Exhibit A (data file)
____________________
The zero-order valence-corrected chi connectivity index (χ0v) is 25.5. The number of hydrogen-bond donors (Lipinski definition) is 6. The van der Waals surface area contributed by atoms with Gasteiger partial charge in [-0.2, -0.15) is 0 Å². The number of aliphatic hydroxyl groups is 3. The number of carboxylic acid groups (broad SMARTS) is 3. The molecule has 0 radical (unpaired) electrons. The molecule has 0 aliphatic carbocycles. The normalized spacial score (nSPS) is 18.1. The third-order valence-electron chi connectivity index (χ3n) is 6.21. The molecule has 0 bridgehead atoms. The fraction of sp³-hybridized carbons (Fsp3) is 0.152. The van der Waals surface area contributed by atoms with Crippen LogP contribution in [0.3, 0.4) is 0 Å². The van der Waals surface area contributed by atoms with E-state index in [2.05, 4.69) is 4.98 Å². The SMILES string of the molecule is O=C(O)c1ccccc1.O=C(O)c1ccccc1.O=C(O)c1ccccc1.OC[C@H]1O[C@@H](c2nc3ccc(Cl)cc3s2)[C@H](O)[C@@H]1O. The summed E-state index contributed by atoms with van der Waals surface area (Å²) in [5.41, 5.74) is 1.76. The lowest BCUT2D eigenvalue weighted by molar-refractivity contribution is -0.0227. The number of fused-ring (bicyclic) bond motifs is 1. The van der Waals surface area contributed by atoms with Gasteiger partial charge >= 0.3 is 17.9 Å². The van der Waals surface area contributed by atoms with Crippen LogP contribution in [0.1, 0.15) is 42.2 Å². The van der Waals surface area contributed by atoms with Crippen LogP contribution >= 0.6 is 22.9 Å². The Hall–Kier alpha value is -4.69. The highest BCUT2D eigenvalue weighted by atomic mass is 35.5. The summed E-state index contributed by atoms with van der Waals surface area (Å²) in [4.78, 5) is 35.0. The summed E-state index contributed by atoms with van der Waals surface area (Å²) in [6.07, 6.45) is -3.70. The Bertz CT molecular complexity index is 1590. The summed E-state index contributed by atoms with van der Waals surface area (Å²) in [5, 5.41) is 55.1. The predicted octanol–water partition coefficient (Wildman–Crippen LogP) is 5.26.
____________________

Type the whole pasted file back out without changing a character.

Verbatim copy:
The zero-order valence-corrected chi connectivity index (χ0v) is 25.5. The number of hydrogen-bond donors (Lipinski definition) is 6. The van der Waals surface area contributed by atoms with Gasteiger partial charge in [-0.2, -0.15) is 0 Å². The number of aliphatic hydroxyl groups is 3. The number of carboxylic acid groups (broad SMARTS) is 3. The molecule has 0 radical (unpaired) electrons. The molecule has 0 aliphatic carbocycles. The normalized spacial score (nSPS) is 18.1. The third-order valence-electron chi connectivity index (χ3n) is 6.21. The molecule has 0 bridgehead atoms. The fraction of sp³-hybridized carbons (Fsp3) is 0.152. The van der Waals surface area contributed by atoms with Crippen LogP contribution in [0.3, 0.4) is 0 Å². The van der Waals surface area contributed by atoms with E-state index in [2.05, 4.69) is 4.98 Å². The SMILES string of the molecule is O=C(O)c1ccccc1.O=C(O)c1ccccc1.O=C(O)c1ccccc1.OC[C@H]1O[C@@H](c2nc3ccc(Cl)cc3s2)[C@H](O)[C@@H]1O. The summed E-state index contributed by atoms with van der Waals surface area (Å²) in [5.41, 5.74) is 1.76. The lowest BCUT2D eigenvalue weighted by molar-refractivity contribution is -0.0227. The number of fused-ring (bicyclic) bond motifs is 1. The van der Waals surface area contributed by atoms with Gasteiger partial charge >= 0.3 is 17.9 Å². The van der Waals surface area contributed by atoms with Crippen LogP contribution in [0.1, 0.15) is 42.2 Å². The van der Waals surface area contributed by atoms with Crippen LogP contribution >= 0.6 is 22.9 Å². The Hall–Kier alpha value is -4.69. The highest BCUT2D eigenvalue weighted by atomic mass is 35.5. The summed E-state index contributed by atoms with van der Waals surface area (Å²) in [4.78, 5) is 35.0. The summed E-state index contributed by atoms with van der Waals surface area (Å²) in [6.07, 6.45) is -3.70. The Bertz CT molecular complexity index is 1590. The summed E-state index contributed by atoms with van der Waals surface area (Å²) in [5, 5.41) is 55.1. The predicted octanol–water partition coefficient (Wildman–Crippen LogP) is 5.26.